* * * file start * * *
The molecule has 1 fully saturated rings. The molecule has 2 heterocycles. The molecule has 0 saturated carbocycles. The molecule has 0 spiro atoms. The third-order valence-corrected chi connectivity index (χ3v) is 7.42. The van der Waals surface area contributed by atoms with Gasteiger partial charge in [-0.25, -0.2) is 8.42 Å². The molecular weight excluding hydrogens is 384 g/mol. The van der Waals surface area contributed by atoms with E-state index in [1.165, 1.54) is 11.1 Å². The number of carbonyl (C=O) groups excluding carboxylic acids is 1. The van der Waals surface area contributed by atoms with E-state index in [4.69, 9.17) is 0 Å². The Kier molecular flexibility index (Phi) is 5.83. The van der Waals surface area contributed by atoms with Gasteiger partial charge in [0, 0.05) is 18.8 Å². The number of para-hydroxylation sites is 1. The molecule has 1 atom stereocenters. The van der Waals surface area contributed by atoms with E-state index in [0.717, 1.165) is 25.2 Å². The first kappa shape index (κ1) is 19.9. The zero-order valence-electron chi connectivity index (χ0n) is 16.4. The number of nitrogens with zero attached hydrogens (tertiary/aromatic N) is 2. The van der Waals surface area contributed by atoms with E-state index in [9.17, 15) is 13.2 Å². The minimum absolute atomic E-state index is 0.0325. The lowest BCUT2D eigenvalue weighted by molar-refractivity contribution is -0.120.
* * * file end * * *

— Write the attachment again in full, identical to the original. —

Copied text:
The molecule has 1 fully saturated rings. The molecule has 2 heterocycles. The molecule has 0 saturated carbocycles. The molecule has 0 spiro atoms. The third-order valence-corrected chi connectivity index (χ3v) is 7.42. The van der Waals surface area contributed by atoms with Gasteiger partial charge in [-0.25, -0.2) is 8.42 Å². The molecular weight excluding hydrogens is 384 g/mol. The van der Waals surface area contributed by atoms with E-state index in [1.165, 1.54) is 11.1 Å². The number of carbonyl (C=O) groups excluding carboxylic acids is 1. The van der Waals surface area contributed by atoms with E-state index in [4.69, 9.17) is 0 Å². The Kier molecular flexibility index (Phi) is 5.83. The van der Waals surface area contributed by atoms with Gasteiger partial charge in [0, 0.05) is 18.8 Å². The number of para-hydroxylation sites is 1. The molecule has 1 atom stereocenters. The van der Waals surface area contributed by atoms with E-state index in [0.717, 1.165) is 25.2 Å². The first kappa shape index (κ1) is 19.9. The zero-order valence-electron chi connectivity index (χ0n) is 16.4. The number of nitrogens with zero attached hydrogens (tertiary/aromatic N) is 2. The van der Waals surface area contributed by atoms with E-state index in [9.17, 15) is 13.2 Å². The minimum absolute atomic E-state index is 0.0325. The lowest BCUT2D eigenvalue weighted by molar-refractivity contribution is -0.120.